Thanks for the interesting analysis! I agree that there is significant untapped potential in trains as a more environmentally responsible mass transportation option.
I was taking a closer look at the data behind the “Our 2C Travel Challenge” infographic and noted that, for any mode of transportation, the average passenger-kms per ton of emissions depends a great deal on (i) load factor (i.e. the percentage of seats occupied), and (ii) seating density (i.e. whether passengers travel in first class or coach).
The infographic site suggests eliminating first class seating on airlines, reasoning that could presumably be extended to trains. Whether planes or trains, I wonder if, rather than eliminating first class products, pricing might (or should) just become substantially more expensive in the future to account for the incremental emissions credits that would need to be purchased to offset the higher per-passenger emissions in those classes of service.
Thanks for the insight in this post! I wasn’t aware of the magnitude of climate change’s potential effects on coffee yields. You mention that Starbucks’ margins are at stake. Since coffee supply challenges would affect nearly all retailers, do you think Starbucks’ margins would take a major hit, or do you believe consumer coffee prices worldwide would increase, resulting in a new equilibrium price and demand quantity? In other words, absent an effective solution to overcome the effects of climate change on coffee yields, could the size of the industry simply shrink as a result of needing to charge higher prices, but with equivalent margins as a percent of sales?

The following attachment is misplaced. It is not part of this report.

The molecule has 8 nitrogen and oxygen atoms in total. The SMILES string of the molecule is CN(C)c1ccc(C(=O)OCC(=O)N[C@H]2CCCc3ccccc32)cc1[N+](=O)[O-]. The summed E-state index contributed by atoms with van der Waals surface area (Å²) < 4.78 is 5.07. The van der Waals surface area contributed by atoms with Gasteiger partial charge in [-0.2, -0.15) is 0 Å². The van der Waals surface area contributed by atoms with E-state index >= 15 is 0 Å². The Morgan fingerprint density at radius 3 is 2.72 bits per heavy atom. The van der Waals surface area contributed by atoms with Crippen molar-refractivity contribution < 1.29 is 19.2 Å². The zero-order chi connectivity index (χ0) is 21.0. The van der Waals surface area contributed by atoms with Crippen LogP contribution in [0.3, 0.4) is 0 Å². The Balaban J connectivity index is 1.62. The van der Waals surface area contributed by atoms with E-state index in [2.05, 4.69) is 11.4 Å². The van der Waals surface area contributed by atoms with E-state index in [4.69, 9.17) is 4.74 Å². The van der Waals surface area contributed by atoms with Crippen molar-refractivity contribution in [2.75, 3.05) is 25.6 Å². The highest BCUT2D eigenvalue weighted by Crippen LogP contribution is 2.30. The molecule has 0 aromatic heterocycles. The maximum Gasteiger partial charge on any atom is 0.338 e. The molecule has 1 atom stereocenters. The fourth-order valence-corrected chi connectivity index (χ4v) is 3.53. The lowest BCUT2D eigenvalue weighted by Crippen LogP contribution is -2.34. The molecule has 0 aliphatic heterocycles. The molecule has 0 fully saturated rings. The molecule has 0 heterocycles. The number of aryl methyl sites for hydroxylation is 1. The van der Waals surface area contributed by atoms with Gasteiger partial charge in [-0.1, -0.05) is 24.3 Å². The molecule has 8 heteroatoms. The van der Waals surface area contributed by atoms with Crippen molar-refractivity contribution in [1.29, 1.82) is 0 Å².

Finally, I thought it was interesting that the MIT article you cited (https://www.technologyreview.com/s/601404/starbucks-responds-to-climate-change-with-mixed-results/) noted that Starbucks is (perhaps quite admirably) openly sharing its formula for breeding the rust-resistant coffee plants. Do you think there is a risk to Starbucks that it could make major investments in coffee growing technology (e.g., these plants, the heat-resistant beans, etc.) while other players freeride on its work? Should it look to patent any of its protectable intellectual property, or is sharing the right thing to do?